A year after the Supreme Court has made its decision on same-sex couples' right to marry, married same-sex couples should make sure that their estate planning is up-to-date. In The Kansas City Star's article, "Your financial planner: A guide for same-sex couples," married same-sex couples are advised to be aware of these changes in order to take advantage of the benefits.
When figuring out your income taxes, married same-sex couples are now able to file a joint state tax return, along with the federal joint return, which should make things easier. In addition, Social Security for married same-sex couples has changed, granting both partners access to their spouse's work record and benefits—which could be higher than their own individually.
Now a spouse can leave property to the surviving spouse without paying estate taxes when the first spouse dies, and a married survivor in a same-sex couple also now is under the state's intestacy statute. If a married person dies without a will, the state will typically give more property to the surviving spouse than other family members.
From an estate planning perspective, the process remains the same. When reviewing your assets, it's crucial to check how accounts are titled and make sure the primary and contingent beneficiaries are correct. If the couple has created a revocable trust, assets must be titled in the trust's name where appropriate and used on the beneficiary lines, according to their estate planning attorney's instructions.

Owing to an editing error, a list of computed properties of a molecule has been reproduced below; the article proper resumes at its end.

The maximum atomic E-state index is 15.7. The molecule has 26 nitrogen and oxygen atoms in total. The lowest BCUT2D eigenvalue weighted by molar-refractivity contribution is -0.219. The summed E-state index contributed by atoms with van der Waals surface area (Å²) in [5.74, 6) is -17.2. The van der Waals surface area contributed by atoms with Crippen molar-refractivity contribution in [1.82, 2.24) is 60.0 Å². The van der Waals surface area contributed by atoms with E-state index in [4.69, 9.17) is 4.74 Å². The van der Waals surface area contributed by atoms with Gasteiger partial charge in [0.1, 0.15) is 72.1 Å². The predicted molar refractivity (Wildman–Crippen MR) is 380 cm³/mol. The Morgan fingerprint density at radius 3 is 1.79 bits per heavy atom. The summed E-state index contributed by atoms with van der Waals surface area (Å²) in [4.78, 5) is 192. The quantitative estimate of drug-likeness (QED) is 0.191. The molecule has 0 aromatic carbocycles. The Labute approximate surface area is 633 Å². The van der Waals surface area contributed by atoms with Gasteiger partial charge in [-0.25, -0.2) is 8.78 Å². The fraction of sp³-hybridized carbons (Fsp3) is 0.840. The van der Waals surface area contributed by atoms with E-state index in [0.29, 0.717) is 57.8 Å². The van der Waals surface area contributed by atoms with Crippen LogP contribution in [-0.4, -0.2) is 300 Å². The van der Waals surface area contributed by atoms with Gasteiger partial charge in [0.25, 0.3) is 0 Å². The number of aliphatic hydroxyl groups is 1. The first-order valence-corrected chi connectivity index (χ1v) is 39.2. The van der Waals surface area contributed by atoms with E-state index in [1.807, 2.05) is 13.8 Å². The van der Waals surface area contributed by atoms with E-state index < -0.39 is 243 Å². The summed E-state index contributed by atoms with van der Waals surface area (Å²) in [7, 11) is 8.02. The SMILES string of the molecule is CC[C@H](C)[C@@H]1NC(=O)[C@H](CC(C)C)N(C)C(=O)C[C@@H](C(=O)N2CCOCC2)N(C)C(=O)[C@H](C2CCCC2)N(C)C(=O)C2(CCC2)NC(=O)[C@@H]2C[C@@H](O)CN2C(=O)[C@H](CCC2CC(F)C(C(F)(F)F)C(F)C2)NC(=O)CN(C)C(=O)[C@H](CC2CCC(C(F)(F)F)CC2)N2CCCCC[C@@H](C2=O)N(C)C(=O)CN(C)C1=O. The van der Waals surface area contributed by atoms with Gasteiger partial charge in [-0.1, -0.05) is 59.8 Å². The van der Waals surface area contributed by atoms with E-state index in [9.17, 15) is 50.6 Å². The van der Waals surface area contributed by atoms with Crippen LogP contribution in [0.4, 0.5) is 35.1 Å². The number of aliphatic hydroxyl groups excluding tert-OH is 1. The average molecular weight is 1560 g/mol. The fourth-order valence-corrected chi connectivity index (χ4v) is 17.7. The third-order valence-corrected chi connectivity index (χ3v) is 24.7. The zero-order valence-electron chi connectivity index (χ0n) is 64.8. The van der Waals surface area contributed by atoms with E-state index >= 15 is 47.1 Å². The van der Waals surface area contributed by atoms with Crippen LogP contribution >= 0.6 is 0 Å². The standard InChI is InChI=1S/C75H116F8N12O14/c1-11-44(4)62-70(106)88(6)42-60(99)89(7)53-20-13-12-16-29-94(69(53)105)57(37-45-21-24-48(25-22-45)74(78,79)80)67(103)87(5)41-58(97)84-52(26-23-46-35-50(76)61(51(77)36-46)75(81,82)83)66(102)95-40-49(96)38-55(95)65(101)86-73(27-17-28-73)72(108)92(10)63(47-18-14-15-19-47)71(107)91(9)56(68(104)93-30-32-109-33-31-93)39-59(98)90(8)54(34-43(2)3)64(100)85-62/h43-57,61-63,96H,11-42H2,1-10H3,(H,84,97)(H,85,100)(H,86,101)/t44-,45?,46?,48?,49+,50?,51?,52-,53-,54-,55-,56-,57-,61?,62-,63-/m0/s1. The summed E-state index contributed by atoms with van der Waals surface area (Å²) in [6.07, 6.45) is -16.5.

The alignment of assets with an estate plan is the first step. For an estate plan to work when it is needed, however, verification from financial institutions that assets have been correctly aligned is absolutely necessary. However, life changes. Changes in assets, family situation, employment; all can impact your estate plan. That’s why at Family Estate Planning Law Group, we work with clients on an ongoing basis to keep track of assets and ensure they’re aligned with the estate plan.
When an IRA passes to a beneficiary, spouses get special tax treatment because of a spousal rollover provision. A surviving spouse of a same-sex married couple can now delay taking distributions until age 70½ and delay IRA distributions over their own lifetime.
Finally, gift taxes previously applied to transfers of assets exceeding $14,000 between same-sex couples, but now the law allows gifts of any amount between them under the unlimited marital deduction.
As a result of the decision in Obergefell v. Hodges, same-sex marriages are legally recognized throughout the United States and same-sex married couples enjoy the same rights and privileges as traditional couples. If you have not updated your estate plan since the decision was announced, speak with an experienced estate planning attorney to make sure that your own plan is up-to-date and reflects your current status.
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Reference: The Kansas City Star (February 17, 2016) "Your financial planner: A guide for same-sex couples"